‘Medicinal’ cannabis however usually refers to the use of cannabis for pain relief where it has not been processed into a pharmaceutical product. As such many users report that it possesses many useful properties, although academic studies argue about and often dispute cannabis’ efficacy in this area. At the time of writing some 33 of the states of the United States allow cannabis to be used in some form or another with 11 having fully legalised the product. Conditions relating to the quantity, strength, and cultivation vary considerably, as do the medical problems that are seen as being suitable candidates for getting a license or prescription. Even in states such Colorado that have adopted a significantly more liberal approach a market still exists for cannabis that is not part of a now regulated system.
Back in Ireland the efforts of Luke ‘Ming’ Flannagan (Independent TD for Roscommon-South Leitrim) who spearheaded a motion to ‘call on the Government to introduce legislation to regulate the cultivation, sale and possession of cannabis and cannabis products in Ireland’ ended with a heavy defeat in the 2013 Dáil. A later attempt to bring in a bill to do just this was sponsored by Gino Kelly TD in 2016, but it remains stuck at an early stage of the legislative process.
Nevertheless when Health Minister Simon Harris recently signed legislation to allow for the operation of the Medical Cannabis Access Programme on a five-year pilot basis, he opened the door wider for an emerging sector which has significant potential to create jobs and a new revenue stream for the Government’s coffers. The programme has taken two years to establish, mainly due to difficulties in sourcing a suitable supplier of cannabis with the required quality assurances for export into Ireland.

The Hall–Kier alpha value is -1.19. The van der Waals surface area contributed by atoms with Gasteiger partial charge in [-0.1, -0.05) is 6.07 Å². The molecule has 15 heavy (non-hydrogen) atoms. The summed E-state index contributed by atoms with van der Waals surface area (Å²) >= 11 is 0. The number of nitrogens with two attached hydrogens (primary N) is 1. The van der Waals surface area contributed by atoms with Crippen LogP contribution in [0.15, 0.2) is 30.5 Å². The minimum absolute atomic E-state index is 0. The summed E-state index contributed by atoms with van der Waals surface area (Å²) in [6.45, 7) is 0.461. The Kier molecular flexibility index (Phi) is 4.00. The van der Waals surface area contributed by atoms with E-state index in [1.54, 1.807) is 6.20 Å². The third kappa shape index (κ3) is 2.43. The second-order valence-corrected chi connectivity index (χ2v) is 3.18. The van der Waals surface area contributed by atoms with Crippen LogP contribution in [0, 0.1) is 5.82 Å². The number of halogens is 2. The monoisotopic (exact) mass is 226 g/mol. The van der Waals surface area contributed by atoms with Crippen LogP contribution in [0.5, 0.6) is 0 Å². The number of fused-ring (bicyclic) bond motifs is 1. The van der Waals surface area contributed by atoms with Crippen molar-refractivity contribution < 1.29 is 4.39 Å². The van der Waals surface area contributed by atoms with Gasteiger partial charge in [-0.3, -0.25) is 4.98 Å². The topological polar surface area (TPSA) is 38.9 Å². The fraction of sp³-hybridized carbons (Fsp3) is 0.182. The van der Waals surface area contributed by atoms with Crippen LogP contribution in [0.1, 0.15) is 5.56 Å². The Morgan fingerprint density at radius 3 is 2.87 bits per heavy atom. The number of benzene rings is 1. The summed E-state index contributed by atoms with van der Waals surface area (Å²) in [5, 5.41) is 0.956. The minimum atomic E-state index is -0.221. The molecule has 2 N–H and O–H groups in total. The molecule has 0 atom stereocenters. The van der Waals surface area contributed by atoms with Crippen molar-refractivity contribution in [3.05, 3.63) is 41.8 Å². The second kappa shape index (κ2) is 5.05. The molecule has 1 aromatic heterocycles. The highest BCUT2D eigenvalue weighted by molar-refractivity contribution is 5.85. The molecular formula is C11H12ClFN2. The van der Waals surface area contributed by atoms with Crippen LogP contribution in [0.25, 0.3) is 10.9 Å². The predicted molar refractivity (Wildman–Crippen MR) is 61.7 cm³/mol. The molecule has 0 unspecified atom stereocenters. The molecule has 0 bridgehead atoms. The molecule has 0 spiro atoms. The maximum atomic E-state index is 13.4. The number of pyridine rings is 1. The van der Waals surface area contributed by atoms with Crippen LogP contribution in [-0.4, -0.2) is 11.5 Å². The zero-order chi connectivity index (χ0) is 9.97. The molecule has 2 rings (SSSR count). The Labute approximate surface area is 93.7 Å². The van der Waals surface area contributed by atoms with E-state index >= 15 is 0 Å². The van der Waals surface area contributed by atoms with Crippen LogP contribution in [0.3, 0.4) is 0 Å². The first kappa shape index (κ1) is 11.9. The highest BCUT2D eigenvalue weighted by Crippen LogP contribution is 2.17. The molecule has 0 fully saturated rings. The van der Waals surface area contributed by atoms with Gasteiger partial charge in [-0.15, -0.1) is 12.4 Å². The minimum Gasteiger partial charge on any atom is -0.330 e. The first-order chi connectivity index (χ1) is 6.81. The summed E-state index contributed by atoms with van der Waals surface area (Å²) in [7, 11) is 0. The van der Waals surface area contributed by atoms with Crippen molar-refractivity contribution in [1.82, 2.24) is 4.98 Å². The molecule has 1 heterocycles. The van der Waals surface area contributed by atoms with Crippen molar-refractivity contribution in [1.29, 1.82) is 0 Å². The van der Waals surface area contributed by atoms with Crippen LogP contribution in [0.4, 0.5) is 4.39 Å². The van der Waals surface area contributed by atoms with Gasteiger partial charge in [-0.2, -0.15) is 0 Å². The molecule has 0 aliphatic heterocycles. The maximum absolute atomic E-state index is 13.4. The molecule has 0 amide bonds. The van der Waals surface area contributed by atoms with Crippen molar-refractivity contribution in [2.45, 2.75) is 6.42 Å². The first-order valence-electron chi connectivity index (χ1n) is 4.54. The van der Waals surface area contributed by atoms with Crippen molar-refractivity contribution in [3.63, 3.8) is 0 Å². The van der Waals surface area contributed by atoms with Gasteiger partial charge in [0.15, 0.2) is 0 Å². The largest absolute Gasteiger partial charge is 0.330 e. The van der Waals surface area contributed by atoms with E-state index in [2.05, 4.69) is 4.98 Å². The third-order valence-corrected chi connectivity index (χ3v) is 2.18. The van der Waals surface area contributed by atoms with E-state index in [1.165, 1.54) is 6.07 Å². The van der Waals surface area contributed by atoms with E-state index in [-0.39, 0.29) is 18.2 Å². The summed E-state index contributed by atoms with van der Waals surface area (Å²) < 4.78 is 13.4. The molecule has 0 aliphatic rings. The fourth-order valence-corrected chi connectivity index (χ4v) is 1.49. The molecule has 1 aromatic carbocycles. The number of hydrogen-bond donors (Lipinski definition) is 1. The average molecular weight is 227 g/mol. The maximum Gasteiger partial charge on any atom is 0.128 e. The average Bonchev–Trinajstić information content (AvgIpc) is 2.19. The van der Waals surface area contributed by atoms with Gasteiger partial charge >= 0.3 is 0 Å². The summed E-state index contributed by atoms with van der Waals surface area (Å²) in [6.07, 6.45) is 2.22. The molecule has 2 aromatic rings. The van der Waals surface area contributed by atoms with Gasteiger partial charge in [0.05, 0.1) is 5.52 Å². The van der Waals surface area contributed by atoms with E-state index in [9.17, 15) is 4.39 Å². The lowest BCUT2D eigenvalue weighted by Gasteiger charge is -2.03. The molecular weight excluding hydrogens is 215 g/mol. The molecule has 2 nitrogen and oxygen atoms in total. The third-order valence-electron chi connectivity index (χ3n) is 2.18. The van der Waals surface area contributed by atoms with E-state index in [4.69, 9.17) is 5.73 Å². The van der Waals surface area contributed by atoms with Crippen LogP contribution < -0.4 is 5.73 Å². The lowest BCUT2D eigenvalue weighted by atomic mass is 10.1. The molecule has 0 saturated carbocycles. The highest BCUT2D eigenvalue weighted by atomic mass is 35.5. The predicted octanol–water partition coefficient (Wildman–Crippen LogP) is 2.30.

While this outside supplier will cater to the immediate needs of the sector, the legislation does allow for potential local producers to apply to have their cannabis products assessed for suitability. Minister Harris said he has a “very open mind” about Ireland producing its own supply of cannabis and that “my gut feeling is it should”. Given that no medical cannabis products are currently available in the country, prospective suppliers can apply to the Health Product Regulatory Authority to have a product considered for inclusion in the schedule of “specified controlled drugs”.
Additionally, following Canada’s move to legalisation in 2018, Leo Varadkar stated that the idea of decriminalisation was at least ‘under consideration’ and went on to set up an expert group to consider the idea. The group produced their report this summer, listing a number of possible options for the government. They did not however see that decriminalisation along the lines of the ‘Portuguese model’ would be appropriate in the Irish context.
Alongside these legal developments we have also seen in more recent years a great deal of innovation in the cannabis market, especially in ‘hotspots’ such as Colorado. Some articles report that there are now a couple of dozen or so ways in which cannabis can be used. The product itself may now come in the form of a spray, a tincture (in an alcohol solution), a tea, an oil, a shatter (shards), a wax or a sweet-like edible. The methods of delivering cannabis into the body have also come a long way since the pipe-like ‘bong’ of the 1960’s with a bewildering array of vapourisers, dabs, pills, dissolvable strips, creams and patches now available.
Attitudes to cannabis remain in a state of flux but we have certainly witnessed a fundamental shift from when US President Bill Clinton (over 25 years ago now) was only prepared to say that he ‘Didn’t inhale’ to President Obama who famously said “When I was a kid, I inhaled. Frequently “That was the point.”